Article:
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Justice Department moves to disable malicious software

The Coreflood 'botnet,' which collects passwords and financial information that is used by criminals, infected more than 2 million computers.

April 13, 2011|Bloomberg News

The U.S. moved to disable an international "botnet" that infected more than 2 million computers with malicious software as part of a "massive fraud scheme," according to the Justice Department.

The department filed a civil complaint, obtained criminal seizure warrants and issued a temporary restraining order in an effort to disable a malicious software known as Coreflood, which allows someone to remotely control another computer and record keystrokes and private communications.

Coreflood collects passwords and financial information that's used by criminals, the Justice Department said Wednesday. The group of computers infected with Coreflood, known as the Coreflood botnet, is suspected by the U.S. of operating for almost a decade. Coreflood installs itself by exploiting a vulnerability in the Windows operating system, according to the department.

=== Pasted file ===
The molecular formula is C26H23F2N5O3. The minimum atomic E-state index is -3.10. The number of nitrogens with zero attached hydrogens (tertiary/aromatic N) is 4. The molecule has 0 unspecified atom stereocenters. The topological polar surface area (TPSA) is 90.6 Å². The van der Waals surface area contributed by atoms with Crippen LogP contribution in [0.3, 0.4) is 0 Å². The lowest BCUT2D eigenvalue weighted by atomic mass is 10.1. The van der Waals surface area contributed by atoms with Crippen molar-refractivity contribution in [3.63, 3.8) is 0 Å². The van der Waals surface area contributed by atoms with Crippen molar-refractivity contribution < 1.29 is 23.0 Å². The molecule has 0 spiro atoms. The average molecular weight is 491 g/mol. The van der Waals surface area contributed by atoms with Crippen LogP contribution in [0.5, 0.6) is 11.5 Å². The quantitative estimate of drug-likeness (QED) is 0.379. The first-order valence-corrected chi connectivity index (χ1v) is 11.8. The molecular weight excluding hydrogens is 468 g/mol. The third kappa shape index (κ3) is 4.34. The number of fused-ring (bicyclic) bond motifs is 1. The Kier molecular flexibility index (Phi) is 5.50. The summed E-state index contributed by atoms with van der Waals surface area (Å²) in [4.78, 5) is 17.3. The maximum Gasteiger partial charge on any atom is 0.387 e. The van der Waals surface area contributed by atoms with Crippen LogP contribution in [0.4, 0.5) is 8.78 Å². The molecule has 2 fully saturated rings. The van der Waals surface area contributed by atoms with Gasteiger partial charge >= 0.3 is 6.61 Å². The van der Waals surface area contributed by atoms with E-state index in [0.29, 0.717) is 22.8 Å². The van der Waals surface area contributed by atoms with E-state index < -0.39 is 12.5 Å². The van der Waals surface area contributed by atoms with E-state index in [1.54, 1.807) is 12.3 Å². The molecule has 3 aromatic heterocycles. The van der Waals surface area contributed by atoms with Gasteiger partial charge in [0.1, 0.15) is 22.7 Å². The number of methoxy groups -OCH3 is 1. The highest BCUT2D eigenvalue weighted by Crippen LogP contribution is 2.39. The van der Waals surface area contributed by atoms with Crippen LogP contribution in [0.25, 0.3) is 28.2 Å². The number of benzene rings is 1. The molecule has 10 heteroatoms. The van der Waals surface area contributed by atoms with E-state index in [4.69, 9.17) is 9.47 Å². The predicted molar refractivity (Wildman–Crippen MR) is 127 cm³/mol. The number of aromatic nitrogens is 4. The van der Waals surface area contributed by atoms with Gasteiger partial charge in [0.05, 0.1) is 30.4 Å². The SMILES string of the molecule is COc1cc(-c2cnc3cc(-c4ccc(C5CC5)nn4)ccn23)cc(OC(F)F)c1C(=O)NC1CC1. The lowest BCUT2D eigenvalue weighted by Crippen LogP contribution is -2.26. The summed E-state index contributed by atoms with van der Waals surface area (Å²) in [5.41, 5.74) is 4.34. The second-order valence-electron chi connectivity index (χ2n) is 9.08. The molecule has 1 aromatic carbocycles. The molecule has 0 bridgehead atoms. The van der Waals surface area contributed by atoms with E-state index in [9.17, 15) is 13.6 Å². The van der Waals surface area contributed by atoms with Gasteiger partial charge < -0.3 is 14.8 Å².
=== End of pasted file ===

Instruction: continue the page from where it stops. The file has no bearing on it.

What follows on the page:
"Botnets and the cyber criminals who deploy them jeopardize the economic security of the United States and the dependability of the nation's information infrastructure," Shawn Henry, executive assistant director of the FBI's Criminal, Cyber, Response and Services Branch, said in a statement.

The U.S. attorney in Connecticut filed a civil complaint against 13 unidentified defendants known as John Does, alleging wire fraud, bank fraud and international interception of electronic communications, according to the statement. Authorities also obtained search warrants for computer servers and a seizure warrant for 29 domain names.

The information was used to make bank transfers, the Justice Department said. In one case, thieves attempted to transfer more than $934,000 from an unnamed defense contracting company in Tennessee. They removed $78,421 from the bank account of an unidentified law firm in South Carolina and $115,771 from an unidentified real estate company in Michigan, court documents said.

Authorities were unable to specify how much money was stolen "due in part to the large number of infected computers and the quantity of stolen data," according to court documents.

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